Suggested area activities

Boston in March?  Not such a crazy idea, if you plan on keeping warm by walking and making strategic indoor visits to museums, libraries, galleries, and historic sites, not to mention bakeries, restaurants, bookstores and coffee houses.  Below are some suggestions for those planning some extra time in Boston.


Explore the city

  •  Walk the Rose Kennedy Greenway. The linear park resulting from Boston’s Big Dig project is worth experiencing. Not up for the full stretch? Start at either end (Chinatown or the North End) and walk towards South Station. Easy access from several subway stops.
  •  Walk Boston: this site offers great self-guided walks, with detailed directions, distances, sites and descriptions.   If you did not make it to Boston for ARLIS, you might enjoy the walk in the Seaport District, which includes the Institute of Contemporary Art, designed by Diller and Scofidio. 
  •  Explore the parks that make up Boston’s Emerald Necklace, starting with the Boston Common and Public Garden, up the Commonwealth Avenue Mall and on to the Back Bay Fens..and beyond. For details, download sections from the online map.
  • Charles River Esplanade: favorite route for joggers and walkers.


The Great Indoors: A selection of Museums, Libraries, Historic House Museums and related Archives.

             Ride the green Line (the E line) out Huntington Avenue (“Avenue of the Arts”) to explore these two great Boston area museums featuring new additions:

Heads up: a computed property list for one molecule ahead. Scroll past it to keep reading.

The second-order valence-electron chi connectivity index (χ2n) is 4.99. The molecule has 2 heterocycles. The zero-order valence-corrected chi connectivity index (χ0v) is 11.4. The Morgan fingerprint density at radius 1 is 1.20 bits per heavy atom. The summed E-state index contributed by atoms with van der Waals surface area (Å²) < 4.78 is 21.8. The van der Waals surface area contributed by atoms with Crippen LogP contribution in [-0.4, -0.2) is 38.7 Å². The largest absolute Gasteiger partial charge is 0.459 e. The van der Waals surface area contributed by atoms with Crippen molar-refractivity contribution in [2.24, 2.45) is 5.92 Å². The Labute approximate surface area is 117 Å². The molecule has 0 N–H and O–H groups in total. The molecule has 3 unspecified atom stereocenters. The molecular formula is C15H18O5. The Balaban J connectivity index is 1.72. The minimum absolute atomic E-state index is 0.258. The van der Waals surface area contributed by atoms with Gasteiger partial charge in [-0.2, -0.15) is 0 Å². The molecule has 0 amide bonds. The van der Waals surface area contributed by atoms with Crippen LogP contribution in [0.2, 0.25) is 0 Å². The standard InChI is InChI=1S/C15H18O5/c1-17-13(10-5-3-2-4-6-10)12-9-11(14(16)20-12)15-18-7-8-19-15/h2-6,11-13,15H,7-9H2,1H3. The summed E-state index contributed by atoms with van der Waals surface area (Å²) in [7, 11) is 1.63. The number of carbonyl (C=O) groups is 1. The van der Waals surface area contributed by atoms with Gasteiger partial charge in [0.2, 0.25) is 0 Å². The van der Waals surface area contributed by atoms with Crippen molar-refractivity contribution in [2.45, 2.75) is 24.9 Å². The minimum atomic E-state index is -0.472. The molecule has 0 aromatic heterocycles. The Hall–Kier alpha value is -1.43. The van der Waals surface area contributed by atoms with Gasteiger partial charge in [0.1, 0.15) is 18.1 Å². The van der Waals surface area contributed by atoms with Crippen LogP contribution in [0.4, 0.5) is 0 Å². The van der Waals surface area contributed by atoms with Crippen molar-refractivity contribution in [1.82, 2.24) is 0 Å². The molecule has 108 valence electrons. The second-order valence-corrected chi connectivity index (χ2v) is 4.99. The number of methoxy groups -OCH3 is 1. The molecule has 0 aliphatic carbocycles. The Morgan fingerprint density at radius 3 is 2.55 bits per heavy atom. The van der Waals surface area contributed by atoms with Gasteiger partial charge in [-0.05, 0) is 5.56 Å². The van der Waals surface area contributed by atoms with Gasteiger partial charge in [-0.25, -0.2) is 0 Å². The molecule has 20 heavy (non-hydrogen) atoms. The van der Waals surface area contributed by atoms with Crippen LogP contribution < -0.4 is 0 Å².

• Harrison Gray Otis House:  Home of Historic New England (the organization previously known as SPNEA, Society for the Preservation of New England Antiquities).  This historic building, located at 144 Cambridge Street (near the Charles Street stop on the Green Line) also houses the library and archives.  Lorna Condon, the Librarian and Archivist, extends an invitation to stop by and visit the archives and library (open Wednesday through Friday, 9:30 a.m. to 4:30 p.m.) You might also want to make time for a tour of the Otis house, designed by Charles Bulfinch.
  • Back Bay:  Gibson House Museum: open Wednesday through Sunday with guided tours in the afternoon.
  • Harvard Museums: While the Fogg Museum is closed for renovation, including an addition by Renzo Piano, the Sackler Museum is open. Also consider visiting the glass flower collection at the Harvard Museum of Natural History, the Peabody Museum, and the living collections and horticultural archives of the Arnold Arboretum.

Also Consider: a day trip to Providence, Rhode Island, only an hour away from train.